BME Seminar Series: Victor Rodgers, UC Riverside

Zoom (link below)
Victor Rodgers, Ph.D.

Jacques S. Yeager, Senior Professor of Bioengineering
Faculty Graduate Advisor, Bioengineering
University of California, Riverside

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Treatments for Severe Edema of the Central Nervous System Using Osmotic Pressure

Abstract: Severe trauma to the central nervous system can cause long-lasting and often irreversible changes in motor, sensory and autonomic function, leading to reduced quality of life and increased morbidity rates in those affected. In particular, open skull injuries, severe stroke leading to hemicraniectomies and severe spinal cord injury are all characterized by the initial injury due to trauma, and by secondary cellular events that result in a further tissue damage. The period of secondary injury is accompanied by breakdown of the blood-spinal cord barrier (BSCB), hemorrhage, edema, ischemia, inflammation and tissue necrosis at and around the injury site.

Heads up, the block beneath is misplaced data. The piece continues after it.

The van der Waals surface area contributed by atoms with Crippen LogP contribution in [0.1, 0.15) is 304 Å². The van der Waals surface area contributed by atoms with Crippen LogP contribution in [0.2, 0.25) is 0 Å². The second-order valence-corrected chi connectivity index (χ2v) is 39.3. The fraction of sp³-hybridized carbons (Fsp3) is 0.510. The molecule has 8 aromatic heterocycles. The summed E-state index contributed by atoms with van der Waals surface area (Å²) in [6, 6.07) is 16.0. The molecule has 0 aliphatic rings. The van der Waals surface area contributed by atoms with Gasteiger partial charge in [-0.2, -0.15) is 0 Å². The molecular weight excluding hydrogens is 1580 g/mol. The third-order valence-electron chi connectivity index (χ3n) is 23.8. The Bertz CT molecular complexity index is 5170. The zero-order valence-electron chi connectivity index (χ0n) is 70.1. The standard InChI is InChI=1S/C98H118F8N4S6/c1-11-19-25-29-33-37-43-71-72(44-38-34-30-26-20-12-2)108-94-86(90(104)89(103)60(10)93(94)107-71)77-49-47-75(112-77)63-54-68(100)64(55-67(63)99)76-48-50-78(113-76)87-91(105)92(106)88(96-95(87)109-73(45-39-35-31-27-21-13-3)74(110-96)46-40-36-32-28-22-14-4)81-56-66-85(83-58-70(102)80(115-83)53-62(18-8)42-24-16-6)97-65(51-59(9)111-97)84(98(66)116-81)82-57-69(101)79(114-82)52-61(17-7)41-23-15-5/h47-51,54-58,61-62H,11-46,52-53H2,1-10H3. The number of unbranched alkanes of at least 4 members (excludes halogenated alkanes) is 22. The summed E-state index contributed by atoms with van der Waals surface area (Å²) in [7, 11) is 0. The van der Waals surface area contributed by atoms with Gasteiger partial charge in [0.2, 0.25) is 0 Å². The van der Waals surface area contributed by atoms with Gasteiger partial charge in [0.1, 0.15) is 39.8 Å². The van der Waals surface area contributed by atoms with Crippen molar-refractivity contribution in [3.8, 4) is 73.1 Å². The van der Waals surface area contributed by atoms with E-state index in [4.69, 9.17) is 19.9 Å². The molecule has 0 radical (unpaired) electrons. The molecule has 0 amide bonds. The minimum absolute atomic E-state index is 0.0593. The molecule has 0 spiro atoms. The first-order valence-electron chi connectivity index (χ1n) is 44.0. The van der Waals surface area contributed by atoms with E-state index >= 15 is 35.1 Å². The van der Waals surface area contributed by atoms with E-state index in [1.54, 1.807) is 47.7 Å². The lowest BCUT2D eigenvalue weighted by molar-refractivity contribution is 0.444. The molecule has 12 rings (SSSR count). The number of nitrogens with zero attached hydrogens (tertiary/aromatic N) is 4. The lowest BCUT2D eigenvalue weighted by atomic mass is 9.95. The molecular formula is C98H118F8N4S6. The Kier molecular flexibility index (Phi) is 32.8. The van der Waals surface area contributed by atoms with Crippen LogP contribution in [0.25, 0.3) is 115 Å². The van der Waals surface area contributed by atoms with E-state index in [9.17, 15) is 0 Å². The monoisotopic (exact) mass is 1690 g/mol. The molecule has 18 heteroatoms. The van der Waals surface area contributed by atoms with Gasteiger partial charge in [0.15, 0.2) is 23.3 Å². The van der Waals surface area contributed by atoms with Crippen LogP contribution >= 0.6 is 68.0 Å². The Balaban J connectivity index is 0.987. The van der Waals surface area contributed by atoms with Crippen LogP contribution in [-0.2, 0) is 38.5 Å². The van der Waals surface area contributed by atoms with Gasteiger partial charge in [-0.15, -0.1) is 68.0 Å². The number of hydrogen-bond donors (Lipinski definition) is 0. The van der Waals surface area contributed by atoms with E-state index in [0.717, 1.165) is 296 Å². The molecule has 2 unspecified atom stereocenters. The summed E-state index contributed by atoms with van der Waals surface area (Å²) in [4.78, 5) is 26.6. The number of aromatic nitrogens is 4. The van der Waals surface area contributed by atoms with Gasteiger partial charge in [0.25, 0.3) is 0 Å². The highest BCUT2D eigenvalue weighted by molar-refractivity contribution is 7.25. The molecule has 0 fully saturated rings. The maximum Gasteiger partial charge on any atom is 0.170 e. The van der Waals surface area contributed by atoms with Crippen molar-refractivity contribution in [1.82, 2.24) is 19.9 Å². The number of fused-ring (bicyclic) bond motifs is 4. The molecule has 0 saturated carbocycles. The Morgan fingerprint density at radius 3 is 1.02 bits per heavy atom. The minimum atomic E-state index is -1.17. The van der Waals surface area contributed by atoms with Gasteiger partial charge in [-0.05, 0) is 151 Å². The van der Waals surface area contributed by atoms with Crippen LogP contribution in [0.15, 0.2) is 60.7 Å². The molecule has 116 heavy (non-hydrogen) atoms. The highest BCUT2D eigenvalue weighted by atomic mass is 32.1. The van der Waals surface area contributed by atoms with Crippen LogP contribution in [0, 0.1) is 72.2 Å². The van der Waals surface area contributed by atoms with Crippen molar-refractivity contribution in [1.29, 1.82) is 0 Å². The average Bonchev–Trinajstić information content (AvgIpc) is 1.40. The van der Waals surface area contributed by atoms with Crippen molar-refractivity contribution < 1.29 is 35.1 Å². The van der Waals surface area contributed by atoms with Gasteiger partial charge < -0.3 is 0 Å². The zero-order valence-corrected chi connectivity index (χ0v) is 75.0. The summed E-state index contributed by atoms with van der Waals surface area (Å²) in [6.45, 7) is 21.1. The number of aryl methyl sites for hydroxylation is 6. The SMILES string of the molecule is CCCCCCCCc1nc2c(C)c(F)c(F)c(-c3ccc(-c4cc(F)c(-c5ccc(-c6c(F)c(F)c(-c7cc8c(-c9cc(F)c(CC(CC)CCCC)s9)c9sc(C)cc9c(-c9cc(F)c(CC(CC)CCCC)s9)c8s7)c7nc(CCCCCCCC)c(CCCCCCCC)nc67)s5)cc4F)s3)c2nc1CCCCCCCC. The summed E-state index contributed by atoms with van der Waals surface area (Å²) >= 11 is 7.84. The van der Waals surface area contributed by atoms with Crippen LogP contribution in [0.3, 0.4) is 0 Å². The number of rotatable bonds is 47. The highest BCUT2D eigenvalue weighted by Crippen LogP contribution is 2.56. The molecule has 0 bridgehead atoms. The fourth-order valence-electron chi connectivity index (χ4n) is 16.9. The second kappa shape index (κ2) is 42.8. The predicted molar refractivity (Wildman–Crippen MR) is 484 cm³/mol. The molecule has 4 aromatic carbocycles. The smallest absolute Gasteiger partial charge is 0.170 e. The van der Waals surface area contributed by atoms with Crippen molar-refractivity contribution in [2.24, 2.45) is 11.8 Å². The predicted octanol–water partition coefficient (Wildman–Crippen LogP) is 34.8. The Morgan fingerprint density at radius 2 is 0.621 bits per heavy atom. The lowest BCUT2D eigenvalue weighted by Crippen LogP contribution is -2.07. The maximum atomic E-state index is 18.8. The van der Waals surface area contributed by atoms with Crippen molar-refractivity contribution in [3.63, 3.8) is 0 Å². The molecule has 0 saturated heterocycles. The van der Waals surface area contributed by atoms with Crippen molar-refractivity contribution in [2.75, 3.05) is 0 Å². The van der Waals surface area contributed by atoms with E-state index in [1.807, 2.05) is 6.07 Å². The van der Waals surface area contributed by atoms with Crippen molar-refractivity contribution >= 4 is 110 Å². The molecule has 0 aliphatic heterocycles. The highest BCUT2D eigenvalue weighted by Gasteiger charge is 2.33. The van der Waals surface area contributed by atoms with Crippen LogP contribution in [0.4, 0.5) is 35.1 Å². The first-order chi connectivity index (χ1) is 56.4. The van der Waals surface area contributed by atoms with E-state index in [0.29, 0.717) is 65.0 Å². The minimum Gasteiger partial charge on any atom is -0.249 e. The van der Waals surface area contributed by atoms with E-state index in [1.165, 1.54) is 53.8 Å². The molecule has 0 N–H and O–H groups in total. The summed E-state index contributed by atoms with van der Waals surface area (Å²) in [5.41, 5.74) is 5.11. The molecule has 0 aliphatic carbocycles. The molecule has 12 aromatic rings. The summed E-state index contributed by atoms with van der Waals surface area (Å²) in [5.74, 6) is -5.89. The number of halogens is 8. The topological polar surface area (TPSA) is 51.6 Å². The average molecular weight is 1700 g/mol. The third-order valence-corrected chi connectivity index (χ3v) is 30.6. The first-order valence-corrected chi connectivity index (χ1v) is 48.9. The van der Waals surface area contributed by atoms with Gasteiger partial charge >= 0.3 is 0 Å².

In collaboration with the School of Medicine at UC Riverside, our lab is developing osmotic transport devices (OTD) to treat many of these cases. This presentation will discuss the scientific background with these devices and the results of this work in recent animal studies. 

Bio: Victor Rodgers is the inaugural Jacques S. Yeager, Sr. Professor of Bioengineering at UC Riverside. He received his B.S. in chemical engineering from the University of Dayton, his M.S. in chemical engineering from the University of Pittsburgh and his D.Sc. from Washington University in St. Louis. His primary research focus is on computational analysis and development of biomedical engineering medical devices. In 2006, he was elevated to AAAS Fellow (American Association for the Advancement of Science) for distinguished contributions to the dynamic aspects of modeling in bioengineering and bioseparations. In 2009, he was elected as an AIMBE Fellow, (American Institute of Medical and Biological Engineering) for leadership in development of dynamic membrane separation techniques and a robust thermodynamic theory for the behavior of concentrated (crowded) protein solutions.